Somebody left the fourth wall in Jersey. There’s nothing more annoying when you frequent theater than watching the characters constantly talking to you instead of to one another. Sure, one or two lines throughout the show is fine. But from the very first to the very last word? No thanks. It makes it difficult to become enveloped in the story.
That is the first thing that makes "Jersey Boys" so disappointing. From the moment the curtain went up, the narration (directly to the audience) began, and it basically never stopped.
It felt so contrived that it made it impossible to suspend one’s disbelief and let it ride. The fact that the actors’ performances felt like caricatures really didn’t help. The accents went too far. The falsettos went too high. The gestures got too clichéd.
I’ve been to Jersey. My mom’s from Jersey. It’s not that I don’t know Jersey. But Jersey is more than just accents and slick hair, and Frankie Valli is more than a high voice. Unfortunately Brad Weinstock’s portrayal was just that: a pitchy impersonation that relied too much on acting like Valli instead of embodying who he really was.
Quite simply, the show is boring unless you are obsessed with the era and the music but not offended by a less than stellar impression. The one truly bright spot in the show was Barry Anderson who plays Bob Crewe, the Four Seasons’ music producer. He is flamboyant and hilarious and true. He is fun to watch and I found myself waiting for him to return to the stage when he wasn’t there.
Perhaps the show’s biggest fail was the performance of the girl group The Angels. Maybe the lead singer was just having a bad night, but her performance was beyond disappointing - she looked and acted tired in the role, and when you’re paying today’s exorbitant rates for a seat, it’s not acceptable to watch a performance look like it’s being phoned in. To boot, all three girls could kick their energy into gear.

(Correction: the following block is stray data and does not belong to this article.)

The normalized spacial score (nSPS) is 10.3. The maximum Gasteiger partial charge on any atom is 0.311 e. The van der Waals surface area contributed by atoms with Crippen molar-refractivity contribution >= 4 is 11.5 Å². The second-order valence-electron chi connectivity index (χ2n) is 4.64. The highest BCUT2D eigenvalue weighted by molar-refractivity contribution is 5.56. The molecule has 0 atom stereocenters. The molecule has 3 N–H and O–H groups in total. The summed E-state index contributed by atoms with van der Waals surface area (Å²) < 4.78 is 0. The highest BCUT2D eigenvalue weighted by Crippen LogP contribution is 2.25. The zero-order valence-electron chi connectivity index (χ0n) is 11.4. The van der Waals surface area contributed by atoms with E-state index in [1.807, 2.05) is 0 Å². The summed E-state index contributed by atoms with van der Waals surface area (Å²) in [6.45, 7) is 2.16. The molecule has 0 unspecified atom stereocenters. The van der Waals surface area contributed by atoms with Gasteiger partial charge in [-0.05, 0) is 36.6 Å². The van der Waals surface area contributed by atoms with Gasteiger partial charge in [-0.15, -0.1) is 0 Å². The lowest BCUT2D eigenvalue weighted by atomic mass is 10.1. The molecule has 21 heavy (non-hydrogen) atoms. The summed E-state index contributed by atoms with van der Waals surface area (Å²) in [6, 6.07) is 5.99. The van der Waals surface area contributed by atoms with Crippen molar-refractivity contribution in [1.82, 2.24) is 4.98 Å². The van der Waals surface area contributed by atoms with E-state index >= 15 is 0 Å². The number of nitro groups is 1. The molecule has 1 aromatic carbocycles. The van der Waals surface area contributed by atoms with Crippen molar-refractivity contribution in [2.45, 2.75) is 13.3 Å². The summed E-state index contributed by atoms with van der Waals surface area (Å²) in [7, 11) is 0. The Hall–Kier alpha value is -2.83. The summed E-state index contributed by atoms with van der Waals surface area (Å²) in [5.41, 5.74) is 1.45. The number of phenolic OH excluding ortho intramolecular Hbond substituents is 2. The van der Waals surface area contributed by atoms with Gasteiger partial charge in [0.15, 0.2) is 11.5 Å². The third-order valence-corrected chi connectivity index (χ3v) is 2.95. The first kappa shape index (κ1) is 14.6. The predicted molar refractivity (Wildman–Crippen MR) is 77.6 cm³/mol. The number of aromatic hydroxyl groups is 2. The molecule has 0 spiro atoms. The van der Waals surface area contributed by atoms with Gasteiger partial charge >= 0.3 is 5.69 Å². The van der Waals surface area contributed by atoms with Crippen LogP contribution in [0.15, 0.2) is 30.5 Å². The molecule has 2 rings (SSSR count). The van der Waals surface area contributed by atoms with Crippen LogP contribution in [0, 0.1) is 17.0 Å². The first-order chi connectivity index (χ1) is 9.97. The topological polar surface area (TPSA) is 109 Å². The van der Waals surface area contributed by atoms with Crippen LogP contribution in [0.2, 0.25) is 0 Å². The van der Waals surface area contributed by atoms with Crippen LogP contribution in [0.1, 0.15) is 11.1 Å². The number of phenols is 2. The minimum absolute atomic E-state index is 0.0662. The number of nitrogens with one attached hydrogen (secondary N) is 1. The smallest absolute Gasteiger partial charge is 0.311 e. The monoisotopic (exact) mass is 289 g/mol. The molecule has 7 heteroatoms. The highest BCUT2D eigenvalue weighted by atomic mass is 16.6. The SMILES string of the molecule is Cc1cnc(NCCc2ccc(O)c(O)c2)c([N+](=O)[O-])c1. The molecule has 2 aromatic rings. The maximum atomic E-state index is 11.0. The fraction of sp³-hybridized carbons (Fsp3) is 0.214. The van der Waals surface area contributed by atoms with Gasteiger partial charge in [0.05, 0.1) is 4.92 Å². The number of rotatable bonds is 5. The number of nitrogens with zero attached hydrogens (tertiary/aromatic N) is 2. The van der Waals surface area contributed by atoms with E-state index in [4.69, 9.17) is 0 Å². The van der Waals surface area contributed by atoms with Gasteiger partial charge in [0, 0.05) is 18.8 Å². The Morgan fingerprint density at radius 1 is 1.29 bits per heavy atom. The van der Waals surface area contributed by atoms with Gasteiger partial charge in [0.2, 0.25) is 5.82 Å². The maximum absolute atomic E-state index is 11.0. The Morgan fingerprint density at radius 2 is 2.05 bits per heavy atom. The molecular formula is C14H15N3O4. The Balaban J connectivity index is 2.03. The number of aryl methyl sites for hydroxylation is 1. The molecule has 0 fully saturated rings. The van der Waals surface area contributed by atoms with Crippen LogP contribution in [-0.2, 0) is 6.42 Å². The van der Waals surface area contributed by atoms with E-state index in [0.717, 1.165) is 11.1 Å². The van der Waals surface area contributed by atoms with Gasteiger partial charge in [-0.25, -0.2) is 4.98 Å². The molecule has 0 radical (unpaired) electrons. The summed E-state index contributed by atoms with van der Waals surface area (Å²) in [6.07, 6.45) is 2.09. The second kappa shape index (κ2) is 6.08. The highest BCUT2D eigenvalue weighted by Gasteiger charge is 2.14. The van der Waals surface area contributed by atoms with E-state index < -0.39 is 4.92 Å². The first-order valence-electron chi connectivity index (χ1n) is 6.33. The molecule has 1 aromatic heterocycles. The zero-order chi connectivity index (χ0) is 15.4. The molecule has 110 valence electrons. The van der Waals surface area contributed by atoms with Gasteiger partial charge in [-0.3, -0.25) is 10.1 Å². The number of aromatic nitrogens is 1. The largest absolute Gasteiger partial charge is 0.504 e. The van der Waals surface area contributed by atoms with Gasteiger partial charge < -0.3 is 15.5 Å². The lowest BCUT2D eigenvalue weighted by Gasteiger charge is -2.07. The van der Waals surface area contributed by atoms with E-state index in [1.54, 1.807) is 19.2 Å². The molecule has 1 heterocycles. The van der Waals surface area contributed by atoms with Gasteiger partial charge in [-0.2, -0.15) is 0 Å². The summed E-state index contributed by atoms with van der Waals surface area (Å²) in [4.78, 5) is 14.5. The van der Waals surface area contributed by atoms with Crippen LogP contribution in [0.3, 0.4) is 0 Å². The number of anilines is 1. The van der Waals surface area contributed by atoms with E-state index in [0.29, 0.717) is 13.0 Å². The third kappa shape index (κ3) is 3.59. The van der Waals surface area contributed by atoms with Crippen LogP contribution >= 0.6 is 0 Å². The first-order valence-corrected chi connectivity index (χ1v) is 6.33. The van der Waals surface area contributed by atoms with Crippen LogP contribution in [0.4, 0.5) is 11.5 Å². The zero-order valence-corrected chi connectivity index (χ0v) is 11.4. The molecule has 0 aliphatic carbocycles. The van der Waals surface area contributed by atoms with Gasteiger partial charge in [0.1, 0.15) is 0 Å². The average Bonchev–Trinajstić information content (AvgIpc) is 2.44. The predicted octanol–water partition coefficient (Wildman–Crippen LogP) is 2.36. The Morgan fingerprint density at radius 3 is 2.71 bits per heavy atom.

It’s a shame. The music is good stuff, classic stuff, fun stuff. But it was just too hard to enjoy it when the presentation fell so flat. And the story itself is good stuff too, interesting, inspiring and tragic as well. But it was hard to shed a tear even for a man’s dead daughter when the portrayal feels too plastic.
Perhaps there are just too many of these thinly veiled tribute concerts. If they’re going to be done, they have to be done carefully. They have to either have the kitsch and charm of "Mamma Mia" or the straightforwardness, the "I am a concert" feel of the Beatles tribute, "Rain."
Otherwise, the line of what is truly theater becomes too blurred and the offerings become too watered down. What we’ll be left with is not Broadway level theater, but rather poor excuses for theater that might sell tickets but that won’t fulfill the promise of what belongs on the stage.
Theater doesn’t have to be serious. It doesn’t have to all be Hamlet. But it does have to be substantive and it does have to be marked by a reason for being, a story to tell, and a talented cast. Great theater defies definition. It can be so many things.
Shows like "Jersey Boys" is not one of them.